Electric vehicles as official cars at Lima?

There are many small things that the government can do to get the country back into relevance over electric vehicles, and allay concerns that Malaysia is being left behind by EV investments flowing to Thailand and Indonesia,

Some can be symbolic gestures, as carried out by Indonesian president Joko Widodo who drove an electrified Hyundai Genesis G80 to promote the G20 summit in Bali this coming November.

That photo opportunity sent a powerful message and reminded the world about Indonesia as a modern economy leveraging its wealth of battery metals into the new age of decarbonisation.

Also, it’s generally conceded that governments are the biggest fleet operators of cars in their respective nations taking into account all their various ministries, agencies and GLCs.

The defence exhibition Lima 2023 could be low-hanging fruit for promoting the electrification of official cars for important international events, says Junaizee Mohd Noor of the newly formed Zero Emission Vehicle Association of Malaysia.

An early adopter of EVs, Junaizee said that employing electric vehicles in official government summits or meetings tells the world community that Malaysia is relevant in the EV world and is targeting the transport sector as one of its ways to reach net-zero carbon emissions by 2050.

Coincidentally, Junaizee is in charge of Tenaga Nasional’s initiative to nurture the decarbonisation of the transport sector via electrification.

“Adding the official VIP cars to meetings can easily add to these statistics,” he said.

“Based on past statistics, the Langkawi International Maritime and Aerospace Exhibition usually uses 450 cars to transport guests and delegates. The government should request the organisers of Lima 2023 that one of the necessary conditions be that only EVs be used as official cars,” he told FMT.

The longer-term plan obviously is that the government can request its ministries, agencies and GLCs to electrify a certain percentage of its annual fleet replacement and expansion volume.

In the case of DRB Hicom which owns Pos Malaysia, the fleet of postman’s motorcycles should gradually be phased out and replaced by electric bikes.

The government’s demand for electric 2-wheelers should spice up the lives of Malaysian Vehicle Type Approved (VTA) road-legal EV bike manufacturers including Eclimo, NIU, and Treelectrik.

But in the context of having a bigger variety of electric vehicles in Malaysia, especially entry-level small China-made EVs, the bigger question is why aren’t there that many in Malaysia compared to Thailand and Indonesia.

The narrative is that Malaysia’s government policy in EV is not competitive versus Thailand which offers EV purchase subsidies from about RM8,000 to RM20,000 or Indonesia’s attraction to EV makers like Tesla and EV battery manufacturers like Samsung as a nation rich in nickel.

But is that perception accurate or could it be that there are other factors, including a conspiracy to suppress entry-level Made-in-China EVs.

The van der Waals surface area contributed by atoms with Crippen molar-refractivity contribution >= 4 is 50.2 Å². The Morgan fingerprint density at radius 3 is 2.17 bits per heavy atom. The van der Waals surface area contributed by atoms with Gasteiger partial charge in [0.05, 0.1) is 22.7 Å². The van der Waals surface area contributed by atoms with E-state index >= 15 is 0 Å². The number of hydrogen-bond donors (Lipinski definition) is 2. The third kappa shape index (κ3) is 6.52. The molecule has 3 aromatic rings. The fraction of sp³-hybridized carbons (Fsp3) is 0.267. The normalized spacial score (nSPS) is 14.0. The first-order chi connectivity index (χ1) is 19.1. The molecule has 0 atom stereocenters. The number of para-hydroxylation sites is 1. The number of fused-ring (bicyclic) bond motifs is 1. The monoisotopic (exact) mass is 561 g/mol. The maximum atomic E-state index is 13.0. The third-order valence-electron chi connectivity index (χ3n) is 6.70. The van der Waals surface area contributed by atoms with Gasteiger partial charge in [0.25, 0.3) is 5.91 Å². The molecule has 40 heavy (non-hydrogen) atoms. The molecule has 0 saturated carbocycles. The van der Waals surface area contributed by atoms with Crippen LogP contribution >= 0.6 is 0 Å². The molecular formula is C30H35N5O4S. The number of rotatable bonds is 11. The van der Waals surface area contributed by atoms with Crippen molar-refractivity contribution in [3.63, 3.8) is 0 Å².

While a malicious intent to keep out Made-in-China EVs would be sensational to write about, the probability is that there are a variety of agendas by different actors in the government and in the corporate automotive sector.

On one level is the “don’t rock the boat” attitude.

The established automotive industry participants know that the entry-level car makers from China comply with different standards recognised by Malaysian government agencies. But they’re not telling because this would benefit the competition.

That leads to the question of what the government is doing about it.

This is the elephant in the room that should easily be fixed by transport minister Wee Ka Siong. The Road Transport Department (JPJ) should review its standards and processes to include the CE standard of European Union certification in its stable.

A senior official from the Malaysia Automotive Robotics and Internet of Things conceded that it might take some time for the transport ministry to be more inclusive of other EV standards.

Malaysia’s vehicle standards regulatory framework recognises only the United Nations Regulations. It is understood that most of China’s hundreds of EV car manufacturers adopt the CE standard instead of the UNR100.

On the other hand, big players such as Zhejiang-Geely, China’s biggest privately owned carmaker, and Dong Feng, China’s largest government-owned car maker have the scale and global ambition to obtain both UNR100 and CE standards.

Dirty dealing on old registration numbers

The need to update the Road Transport Department goes beyond revamping the system to recognise the implications of decarbonisation of the transport sector.

Within its corp of workers, there are still some mischievous workers in the JPJ who exploit the database of car registration numbers and offer for sale registration numbers of vehicles which have long since rusted into a pile of dust.

The 1950s and 1960s era vehicle registration numbers are openly offered for sale in used car sales portals like Mudah.

Instead of losing a valuable resource of old registration number plates to naughty officers and brokers, the transport minister should ask his officers to seriously update the JPJ’s database and take back old licence plates and put them for sale to the highest bidder.

On that note, a historic and desirable registration number, W1 from the days of Province Wellesley, remains currently valid, with road tax paid up to date. Its owner, William Chong, a pioneer of the DRB Hicom group under the late Yahaya Ahmad, confirms that the plate is not for sale.